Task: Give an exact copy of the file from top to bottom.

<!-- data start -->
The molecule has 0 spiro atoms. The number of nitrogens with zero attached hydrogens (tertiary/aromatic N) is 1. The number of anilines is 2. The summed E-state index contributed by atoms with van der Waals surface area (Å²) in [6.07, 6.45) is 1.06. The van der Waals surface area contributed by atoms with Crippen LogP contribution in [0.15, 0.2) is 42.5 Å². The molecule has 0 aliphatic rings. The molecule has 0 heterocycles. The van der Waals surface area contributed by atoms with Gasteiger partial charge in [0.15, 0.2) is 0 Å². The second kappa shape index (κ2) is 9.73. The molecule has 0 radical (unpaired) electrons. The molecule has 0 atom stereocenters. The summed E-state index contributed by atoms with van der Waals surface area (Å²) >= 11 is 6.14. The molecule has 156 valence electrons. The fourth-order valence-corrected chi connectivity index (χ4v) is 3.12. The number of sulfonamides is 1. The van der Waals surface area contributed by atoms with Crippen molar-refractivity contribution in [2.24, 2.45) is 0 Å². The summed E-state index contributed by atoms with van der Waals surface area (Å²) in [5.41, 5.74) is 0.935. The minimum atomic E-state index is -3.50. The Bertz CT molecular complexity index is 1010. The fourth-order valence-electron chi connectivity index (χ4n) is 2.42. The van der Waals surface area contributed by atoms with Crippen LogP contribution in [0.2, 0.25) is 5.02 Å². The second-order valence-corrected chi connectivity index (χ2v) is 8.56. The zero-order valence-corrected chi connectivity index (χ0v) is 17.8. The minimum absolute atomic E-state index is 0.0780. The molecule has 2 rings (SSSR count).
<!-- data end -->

The molecule has 0 spiro atoms. The number of nitrogens with zero attached hydrogens (tertiary/aromatic N) is 1. The number of anilines is 2. The summed E-state index contributed by atoms with van der Waals surface area (Å²) in [6.07, 6.45) is 1.06. The van der Waals surface area contributed by atoms with Crippen LogP contribution in [0.15, 0.2) is 42.5 Å². The molecule has 0 aliphatic rings. The molecule has 0 heterocycles. The van der Waals surface area contributed by atoms with Gasteiger partial charge in [0.15, 0.2) is 0 Å². The second kappa shape index (κ2) is 9.73. The molecule has 0 radical (unpaired) electrons. The molecule has 0 atom stereocenters. The summed E-state index contributed by atoms with van der Waals surface area (Å²) >= 11 is 6.14. The molecule has 156 valence electrons. The fourth-order valence-corrected chi connectivity index (χ4v) is 3.12. The number of sulfonamides is 1. The van der Waals surface area contributed by atoms with Crippen molar-refractivity contribution in [2.24, 2.45) is 0 Å². The summed E-state index contributed by atoms with van der Waals surface area (Å²) in [5.41, 5.74) is 0.935. The minimum atomic E-state index is -3.50. The Bertz CT molecular complexity index is 1010. The fourth-order valence-electron chi connectivity index (χ4n) is 2.42. The van der Waals surface area contributed by atoms with Crippen LogP contribution in [0.2, 0.25) is 5.02 Å². The second-order valence-corrected chi connectivity index (χ2v) is 8.56. The zero-order valence-corrected chi connectivity index (χ0v) is 17.8. The minimum absolute atomic E-state index is 0.0780. The molecule has 2 rings (SSSR count).